The Sumac Relaunch will focus on overcoming the current barrier of needing to create a new Library for every new content set by enabling Libraries to support many Collections within them. This is akin to how a Library works in real life; there is a section of shelves for the Science Fiction Collection, another for the History Collection, another for the Cooking Collection, and all of these Collections live within the same Library. In the same way, authors will be able to Collections within Libraries, for example problem banks for a particular course or based on a more general subject, or a collection of videos on a certain topic. Libraries will support all component types (problems, videos, text). We will make drastic improvements to the Library UI, with better content management tools like the ability to add tags to content. We will also make drastic improvements to the “Use Existing Content” workflows in Courses, making it easier for authors to choose content from their Libraries to reuse, and to make central updates to content from the Library and sync those updates to courses where the content is being used. This will include both static content reuse and the ability to randomize. This phase will also include a plan to migrate old V1 Libraries into the new Library environment/infrastructure.

Each of the epics linked below contain detailed user stories, specs and requirements.

Phase 2: Libraries support all levels of the course hierarchy (Teak, “U”)

Future releases will expand Library support for all levels of the course hierarchy. Authors will be able to create units, subsections and sections independently in Libraries, and reuse that content in many courses. This work will be a critical step toward platform capabilities to sequence and deliver more customized and flexible learning pathways.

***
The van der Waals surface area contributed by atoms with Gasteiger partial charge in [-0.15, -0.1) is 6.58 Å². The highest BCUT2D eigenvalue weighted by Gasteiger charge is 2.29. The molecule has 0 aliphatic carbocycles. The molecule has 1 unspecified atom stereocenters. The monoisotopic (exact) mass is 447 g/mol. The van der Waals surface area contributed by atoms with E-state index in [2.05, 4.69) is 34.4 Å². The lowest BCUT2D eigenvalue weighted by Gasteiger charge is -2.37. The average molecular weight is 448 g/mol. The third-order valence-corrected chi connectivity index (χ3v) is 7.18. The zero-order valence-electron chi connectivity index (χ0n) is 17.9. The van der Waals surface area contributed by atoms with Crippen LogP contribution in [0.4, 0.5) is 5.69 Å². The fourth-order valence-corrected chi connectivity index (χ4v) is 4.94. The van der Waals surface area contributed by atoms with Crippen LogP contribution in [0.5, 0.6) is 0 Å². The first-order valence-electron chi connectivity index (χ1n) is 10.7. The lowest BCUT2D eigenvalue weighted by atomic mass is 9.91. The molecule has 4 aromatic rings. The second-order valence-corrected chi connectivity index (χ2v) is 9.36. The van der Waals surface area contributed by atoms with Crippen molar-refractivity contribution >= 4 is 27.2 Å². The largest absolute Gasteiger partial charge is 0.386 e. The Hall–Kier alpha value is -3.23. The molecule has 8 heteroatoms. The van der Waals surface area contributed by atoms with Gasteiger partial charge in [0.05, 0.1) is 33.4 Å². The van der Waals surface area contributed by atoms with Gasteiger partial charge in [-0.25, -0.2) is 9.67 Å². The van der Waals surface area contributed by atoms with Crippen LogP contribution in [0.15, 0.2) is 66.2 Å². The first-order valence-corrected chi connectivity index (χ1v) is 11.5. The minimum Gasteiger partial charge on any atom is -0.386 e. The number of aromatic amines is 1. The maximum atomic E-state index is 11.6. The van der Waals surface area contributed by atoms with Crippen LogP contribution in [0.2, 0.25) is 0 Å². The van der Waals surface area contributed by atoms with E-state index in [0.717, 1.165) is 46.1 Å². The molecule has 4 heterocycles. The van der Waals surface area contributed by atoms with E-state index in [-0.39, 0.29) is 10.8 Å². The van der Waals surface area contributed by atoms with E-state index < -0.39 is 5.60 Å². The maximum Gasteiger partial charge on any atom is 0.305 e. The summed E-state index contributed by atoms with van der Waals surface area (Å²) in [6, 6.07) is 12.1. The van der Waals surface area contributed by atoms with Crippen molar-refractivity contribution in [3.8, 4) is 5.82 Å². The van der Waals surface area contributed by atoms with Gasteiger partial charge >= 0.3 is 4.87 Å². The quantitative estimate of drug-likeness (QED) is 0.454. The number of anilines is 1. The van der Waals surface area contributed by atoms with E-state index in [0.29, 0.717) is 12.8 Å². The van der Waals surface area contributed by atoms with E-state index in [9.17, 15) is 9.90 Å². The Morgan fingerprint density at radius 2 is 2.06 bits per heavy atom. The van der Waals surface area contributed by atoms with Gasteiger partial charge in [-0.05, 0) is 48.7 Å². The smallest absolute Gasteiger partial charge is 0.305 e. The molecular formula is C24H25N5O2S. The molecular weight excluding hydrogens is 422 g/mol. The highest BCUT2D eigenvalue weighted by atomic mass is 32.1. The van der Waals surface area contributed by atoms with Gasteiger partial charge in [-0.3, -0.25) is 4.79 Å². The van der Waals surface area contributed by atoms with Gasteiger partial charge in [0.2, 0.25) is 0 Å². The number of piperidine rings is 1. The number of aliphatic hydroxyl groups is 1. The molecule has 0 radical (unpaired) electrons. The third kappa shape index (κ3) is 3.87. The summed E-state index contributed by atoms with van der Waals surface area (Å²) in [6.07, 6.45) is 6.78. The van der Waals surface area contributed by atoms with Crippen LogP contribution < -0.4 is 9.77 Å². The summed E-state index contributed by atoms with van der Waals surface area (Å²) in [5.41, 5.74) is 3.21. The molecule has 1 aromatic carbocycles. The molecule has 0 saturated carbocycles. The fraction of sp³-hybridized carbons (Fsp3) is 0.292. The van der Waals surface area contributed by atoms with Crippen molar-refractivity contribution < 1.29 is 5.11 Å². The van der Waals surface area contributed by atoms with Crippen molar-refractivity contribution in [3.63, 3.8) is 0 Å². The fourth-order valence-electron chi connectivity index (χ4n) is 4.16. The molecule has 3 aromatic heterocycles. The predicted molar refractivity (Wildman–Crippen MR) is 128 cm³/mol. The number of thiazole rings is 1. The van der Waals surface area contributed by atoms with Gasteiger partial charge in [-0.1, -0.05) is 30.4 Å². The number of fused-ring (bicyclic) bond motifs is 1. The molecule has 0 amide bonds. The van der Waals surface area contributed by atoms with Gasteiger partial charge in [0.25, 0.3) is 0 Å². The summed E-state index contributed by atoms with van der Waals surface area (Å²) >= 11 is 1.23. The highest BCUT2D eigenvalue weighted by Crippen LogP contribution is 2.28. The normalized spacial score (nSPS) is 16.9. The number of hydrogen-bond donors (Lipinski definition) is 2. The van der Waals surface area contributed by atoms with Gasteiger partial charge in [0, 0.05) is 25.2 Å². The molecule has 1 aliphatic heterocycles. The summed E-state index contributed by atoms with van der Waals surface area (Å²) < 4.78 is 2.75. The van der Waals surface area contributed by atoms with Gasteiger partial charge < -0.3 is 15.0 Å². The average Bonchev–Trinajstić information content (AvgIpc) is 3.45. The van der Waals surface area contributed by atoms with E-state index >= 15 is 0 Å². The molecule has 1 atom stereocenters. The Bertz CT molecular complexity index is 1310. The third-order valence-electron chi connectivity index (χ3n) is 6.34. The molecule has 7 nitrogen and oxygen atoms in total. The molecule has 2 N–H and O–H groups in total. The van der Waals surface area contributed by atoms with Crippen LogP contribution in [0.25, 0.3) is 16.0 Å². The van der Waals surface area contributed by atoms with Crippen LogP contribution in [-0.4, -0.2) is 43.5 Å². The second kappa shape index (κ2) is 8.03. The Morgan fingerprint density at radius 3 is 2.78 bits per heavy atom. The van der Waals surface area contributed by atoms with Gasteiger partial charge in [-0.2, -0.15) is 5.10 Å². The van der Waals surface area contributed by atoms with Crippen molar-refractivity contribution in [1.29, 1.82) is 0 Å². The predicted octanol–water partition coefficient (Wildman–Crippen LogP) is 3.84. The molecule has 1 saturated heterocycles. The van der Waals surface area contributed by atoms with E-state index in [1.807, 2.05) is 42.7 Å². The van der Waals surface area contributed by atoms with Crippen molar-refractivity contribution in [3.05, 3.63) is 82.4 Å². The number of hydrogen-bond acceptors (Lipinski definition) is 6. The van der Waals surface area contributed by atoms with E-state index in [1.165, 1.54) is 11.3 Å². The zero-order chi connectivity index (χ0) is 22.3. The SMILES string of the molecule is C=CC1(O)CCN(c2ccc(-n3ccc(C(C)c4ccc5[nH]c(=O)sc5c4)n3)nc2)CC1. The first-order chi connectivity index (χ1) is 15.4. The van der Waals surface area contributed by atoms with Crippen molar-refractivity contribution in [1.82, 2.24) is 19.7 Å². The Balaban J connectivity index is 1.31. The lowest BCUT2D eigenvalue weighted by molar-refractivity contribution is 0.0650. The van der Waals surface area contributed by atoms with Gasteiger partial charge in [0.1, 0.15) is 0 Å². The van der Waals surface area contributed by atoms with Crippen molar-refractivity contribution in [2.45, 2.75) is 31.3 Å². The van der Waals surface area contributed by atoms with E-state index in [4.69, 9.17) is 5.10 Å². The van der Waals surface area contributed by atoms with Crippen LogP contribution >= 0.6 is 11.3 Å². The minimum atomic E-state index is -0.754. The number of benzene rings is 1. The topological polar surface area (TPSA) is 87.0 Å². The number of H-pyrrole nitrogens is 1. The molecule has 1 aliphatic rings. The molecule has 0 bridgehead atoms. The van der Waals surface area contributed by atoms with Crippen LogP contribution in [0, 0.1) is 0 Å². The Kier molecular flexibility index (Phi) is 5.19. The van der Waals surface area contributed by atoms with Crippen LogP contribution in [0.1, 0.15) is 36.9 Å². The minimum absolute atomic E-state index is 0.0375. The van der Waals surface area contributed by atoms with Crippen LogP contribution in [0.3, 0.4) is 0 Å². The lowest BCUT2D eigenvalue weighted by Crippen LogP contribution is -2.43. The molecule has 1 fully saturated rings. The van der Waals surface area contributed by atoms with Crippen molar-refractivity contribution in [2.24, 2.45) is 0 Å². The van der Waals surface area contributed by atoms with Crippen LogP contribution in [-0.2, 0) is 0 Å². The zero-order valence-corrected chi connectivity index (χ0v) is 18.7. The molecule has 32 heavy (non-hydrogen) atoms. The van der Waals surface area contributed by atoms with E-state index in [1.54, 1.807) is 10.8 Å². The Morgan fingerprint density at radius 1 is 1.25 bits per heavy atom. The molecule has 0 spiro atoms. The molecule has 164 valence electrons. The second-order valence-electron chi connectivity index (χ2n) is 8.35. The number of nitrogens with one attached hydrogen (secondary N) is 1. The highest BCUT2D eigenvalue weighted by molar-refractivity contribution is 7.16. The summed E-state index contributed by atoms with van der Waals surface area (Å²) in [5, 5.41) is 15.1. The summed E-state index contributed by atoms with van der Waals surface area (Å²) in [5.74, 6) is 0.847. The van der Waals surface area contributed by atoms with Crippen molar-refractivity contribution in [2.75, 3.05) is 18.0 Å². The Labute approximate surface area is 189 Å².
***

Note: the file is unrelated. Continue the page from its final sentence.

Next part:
UX/UI Discovery:

Early UX discovery work has focused on mapping the entire user journey across Libraries and Courses where Library content is used.

The first screenshot captures two UX journeys, one through Libraries and one through Courses.

The second set of screenshots are early mocks of what a new Library landing/homepage could include, what a Collection page could include, and what at-a-glance data could include.

Screen Shot 2024-03-11 at 1.03.14 PM.png


Screen Shot 2024-03-11 at 1.04.34 PM.png



Competitive Research

Libraries are conceptually similar to a number of Open Educational Resource repositories, such as Merlot and the SDG Academy Library. Key features that these repositories include are:

  • The ability to search through large amounts of content, including free text searches and sorting and filtering

  • Helpful at-a-glance metadata about the subject, rating and other fields

  • The ability to create playlists or subsets of favorite content

A key difference is that most OER repositories are stand-alone projects, with content meant to be used via simple linking or via LTI in courses in any LMS.

The “reuse existing content” workflow can be informed by Canvas Commons, which is a public repository of Canvas content that can be used in Canvas courses. Canvas Commons contains similar functionality as above, along with a workflow to import content from the Commons into a Canvas course. This workflow is clunky and doesn’t allow for central syncing of updates.

The differentiating factor between Open edX Libraries and the examples above is that Open edX Libraries will be able to support complex sequences of content, such as full units or subsections, in addition to singular pieces of content like a video or a problem. This opens the door to modularized learning, where authors can create dynamic content sequences of any length or level of complexity.

UX competitive research:

Delivery Team:

Schema Education, OpenCraft, Axim Collaborative